The central projection surface is integrated into the large front wall of the station. Here, reactive digital video is generated in real time. A video camera records the movements of aboveground passersby. These are then inputted into a specially developed software and treated as “energy sources” or virtual food. Small virtual creatures build a temporary, fluctuating architecture from the kinetic energy that emerges and vanishes with the daily rhythms of passersby. In order to keep this system running, it has at its disposal a global energy balance, an environment consisting of (simulated) physical parameters, which keep its metabolism (information processing) at work and by means of evolutionary processes in turn influence the nature of these “creatures.”
In the blue glass panes of the subway station individual, room-high panels have been installed in suitable locations, where they show the districts of Düsseldorf like a sprinkle of geometries. First of all a line drawing was prepared of the cityscape. The intention being to highlight important pedestrian axes and traffic flow. The areas enclosed by the axes were then transformed into polygons and the angles of the lines and axes calculated as integer fractions of regular polygons. The smallest polygon, which integrates all of the symmetries of the location, is then used to describe the intersection. In a further step the connections (network) between the large polygons of a neighborhood are defined.

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Wehrhahnlinie Duesseldorf, Stationen, Schadowstrasse, Prozess und Baukunst, Ursula Damm, netzwerkarchitekten, Graphik
Wehrhahnlinie Duesseldorf, Stationen, Schadowstrasse, Prozess und Baukunst, Ursula Damm, netzwerkarchitekten, Rolltreppe, Photo Joerg Hempel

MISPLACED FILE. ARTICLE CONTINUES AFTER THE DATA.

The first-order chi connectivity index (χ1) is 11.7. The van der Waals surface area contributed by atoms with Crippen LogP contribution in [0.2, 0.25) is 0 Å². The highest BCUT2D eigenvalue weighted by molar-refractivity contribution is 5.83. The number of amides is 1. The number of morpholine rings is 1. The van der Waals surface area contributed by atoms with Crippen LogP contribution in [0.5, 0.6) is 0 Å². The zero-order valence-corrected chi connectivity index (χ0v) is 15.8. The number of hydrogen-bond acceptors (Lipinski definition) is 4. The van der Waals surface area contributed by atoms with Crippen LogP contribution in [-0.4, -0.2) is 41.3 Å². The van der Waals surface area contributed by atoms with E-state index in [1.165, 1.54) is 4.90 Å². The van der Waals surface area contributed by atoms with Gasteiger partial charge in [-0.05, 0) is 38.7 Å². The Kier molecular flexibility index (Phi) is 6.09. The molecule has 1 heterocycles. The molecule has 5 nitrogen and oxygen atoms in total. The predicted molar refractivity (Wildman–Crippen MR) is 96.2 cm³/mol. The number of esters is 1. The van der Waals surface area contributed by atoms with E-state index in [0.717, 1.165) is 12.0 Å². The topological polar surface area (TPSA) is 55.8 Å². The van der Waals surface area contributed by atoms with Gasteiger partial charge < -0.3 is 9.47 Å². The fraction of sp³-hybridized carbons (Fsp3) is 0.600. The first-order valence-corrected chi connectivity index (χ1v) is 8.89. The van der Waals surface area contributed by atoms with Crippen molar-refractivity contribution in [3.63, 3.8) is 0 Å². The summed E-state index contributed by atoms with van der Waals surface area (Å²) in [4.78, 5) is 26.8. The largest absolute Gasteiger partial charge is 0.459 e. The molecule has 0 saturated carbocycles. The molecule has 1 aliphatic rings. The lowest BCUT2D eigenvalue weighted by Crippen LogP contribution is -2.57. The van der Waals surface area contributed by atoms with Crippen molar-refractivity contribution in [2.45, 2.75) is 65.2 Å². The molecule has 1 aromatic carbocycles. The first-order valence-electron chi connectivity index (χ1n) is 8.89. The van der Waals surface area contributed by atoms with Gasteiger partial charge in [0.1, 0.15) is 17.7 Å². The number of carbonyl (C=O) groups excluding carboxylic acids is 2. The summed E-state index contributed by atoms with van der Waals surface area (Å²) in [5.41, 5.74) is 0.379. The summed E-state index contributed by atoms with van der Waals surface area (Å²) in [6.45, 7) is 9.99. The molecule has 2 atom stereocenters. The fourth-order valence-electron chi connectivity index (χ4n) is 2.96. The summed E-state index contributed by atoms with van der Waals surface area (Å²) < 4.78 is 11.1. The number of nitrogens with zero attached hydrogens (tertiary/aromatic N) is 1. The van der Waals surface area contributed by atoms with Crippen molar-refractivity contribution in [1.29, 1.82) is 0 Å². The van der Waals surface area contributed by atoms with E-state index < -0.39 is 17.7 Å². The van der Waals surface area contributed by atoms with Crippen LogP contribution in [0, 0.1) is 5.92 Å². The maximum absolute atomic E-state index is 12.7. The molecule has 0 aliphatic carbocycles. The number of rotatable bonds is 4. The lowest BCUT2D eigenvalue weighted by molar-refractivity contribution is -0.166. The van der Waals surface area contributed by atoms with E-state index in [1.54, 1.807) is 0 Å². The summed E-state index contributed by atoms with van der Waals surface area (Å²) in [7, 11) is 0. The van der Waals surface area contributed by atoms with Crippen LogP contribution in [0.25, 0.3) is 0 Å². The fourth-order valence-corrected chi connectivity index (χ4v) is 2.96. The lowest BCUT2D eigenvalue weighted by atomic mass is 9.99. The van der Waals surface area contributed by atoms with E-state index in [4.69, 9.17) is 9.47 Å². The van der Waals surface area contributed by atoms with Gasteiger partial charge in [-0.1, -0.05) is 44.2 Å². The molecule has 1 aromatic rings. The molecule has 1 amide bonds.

Spatial Concept

Passengers approach the west end of the station on Jan Wellem Platz via a short, wide entrance point connected to the upper concourse. The entrance is located in a cut that widens out like a funnel towards the platform level below, affording passengers clear views of the concourses. Two glass elevators serving the ground level are located between the staircases that are positioned on either side. In addition, a large skylight integrated into ground level benches located between the elevators brings natural light down as far as the platform level.
At its east end, the route leading to the exits at Schadowstrasse/Bleichstrasse and Schadowstraße/Wagnerstrasse are extremely narrow due to construction constraints, the entrances are positioned in parallel at the street level and snuggle up to the tunnel. Here the platform terminates in front of escalators, which lead up to the concourse from the platform level; there are no staircases. Walls on both sides frame the entrances, and the ceiling is slightly splayed to provide better visibility. Here the cut interrupts breaks the Continuum and with its material qualities defines the area at platform level.

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Wehrhahnlinie Duesseldorf, Stations, Schadowstrasse, Spatial Conception, Raeumliches Konzept, Ursula Damm, Schwarzplan
Wehrhahnlinie Duesseldorf, Stations, Schadowstrasse, Spatial Conception, Raeumliches Konzept, Ursula Damm, Modell
Wehrhahnlinie Duesseldorf, Stations, Schadowstrasse, Spatial Conception, Raeumliches Konzept, Ursula Damm, netzwerkarchitekten, Photo netzwerkarchitekten
Wehrhahnlinie Duesseldorf, Stations, Schadowstrasse, Spatial Conception, Raeumliches Konzept, Ursula Damm, netzwerkarchitekten, Photo netzwerkarchitekten
Wehrhahnlinie Duesseldorf, Stations, Schadowstrasse, Spatial Conception, Raeumliches Konzept, Ursula Damm, netzwerkarchitekten, Photo netzwerkarchitekten
Wehrhahnlinie Duesseldorf, Stations, Schadowstrasse, Spatial Conception, Raeumliches Konzept, Ursula Damm, netzwerkarchitekten, Photo netzwerkarchitekten
Wehrhahnlinie Duesseldorf, Stations, Schadowstrasse, Ursula Damm, netzwerkarchitekten, Photo Joerg Hempel